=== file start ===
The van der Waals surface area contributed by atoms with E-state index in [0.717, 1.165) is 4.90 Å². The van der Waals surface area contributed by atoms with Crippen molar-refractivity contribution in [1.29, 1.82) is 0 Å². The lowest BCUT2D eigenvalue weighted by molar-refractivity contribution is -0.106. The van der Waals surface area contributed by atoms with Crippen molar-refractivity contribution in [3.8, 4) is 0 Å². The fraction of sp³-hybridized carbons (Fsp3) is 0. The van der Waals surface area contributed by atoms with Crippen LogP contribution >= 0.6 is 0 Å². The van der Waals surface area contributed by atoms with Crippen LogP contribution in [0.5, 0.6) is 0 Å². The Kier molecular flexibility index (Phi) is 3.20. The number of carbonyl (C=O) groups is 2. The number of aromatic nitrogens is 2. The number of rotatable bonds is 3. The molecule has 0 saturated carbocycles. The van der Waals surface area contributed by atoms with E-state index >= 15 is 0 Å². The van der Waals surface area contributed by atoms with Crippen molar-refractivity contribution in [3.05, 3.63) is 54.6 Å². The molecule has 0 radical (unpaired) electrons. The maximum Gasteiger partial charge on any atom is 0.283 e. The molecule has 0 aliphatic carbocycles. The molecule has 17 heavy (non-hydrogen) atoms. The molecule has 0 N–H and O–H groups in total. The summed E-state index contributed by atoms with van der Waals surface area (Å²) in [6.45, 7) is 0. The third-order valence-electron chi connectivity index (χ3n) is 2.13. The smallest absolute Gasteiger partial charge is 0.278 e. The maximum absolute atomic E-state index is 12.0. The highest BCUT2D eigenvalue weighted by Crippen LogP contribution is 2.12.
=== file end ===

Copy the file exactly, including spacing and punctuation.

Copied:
The van der Waals surface area contributed by atoms with E-state index in [0.717, 1.165) is 4.90 Å². The van der Waals surface area contributed by atoms with Crippen molar-refractivity contribution in [1.29, 1.82) is 0 Å². The lowest BCUT2D eigenvalue weighted by molar-refractivity contribution is -0.106. The van der Waals surface area contributed by atoms with Crippen molar-refractivity contribution in [3.8, 4) is 0 Å². The fraction of sp³-hybridized carbons (Fsp3) is 0. The van der Waals surface area contributed by atoms with Crippen LogP contribution >= 0.6 is 0 Å². The van der Waals surface area contributed by atoms with Crippen LogP contribution in [0.5, 0.6) is 0 Å². The Kier molecular flexibility index (Phi) is 3.20. The number of carbonyl (C=O) groups is 2. The number of aromatic nitrogens is 2. The number of rotatable bonds is 3. The molecule has 0 saturated carbocycles. The van der Waals surface area contributed by atoms with E-state index >= 15 is 0 Å². The van der Waals surface area contributed by atoms with Crippen molar-refractivity contribution in [3.05, 3.63) is 54.6 Å². The molecule has 0 radical (unpaired) electrons. The maximum Gasteiger partial charge on any atom is 0.283 e. The molecule has 0 aliphatic carbocycles. The molecule has 17 heavy (non-hydrogen) atoms. The molecule has 0 N–H and O–H groups in total. The summed E-state index contributed by atoms with van der Waals surface area (Å²) in [6.45, 7) is 0. The third-order valence-electron chi connectivity index (χ3n) is 2.13. The smallest absolute Gasteiger partial charge is 0.278 e. The maximum absolute atomic E-state index is 12.0. The highest BCUT2D eigenvalue weighted by Crippen LogP contribution is 2.12.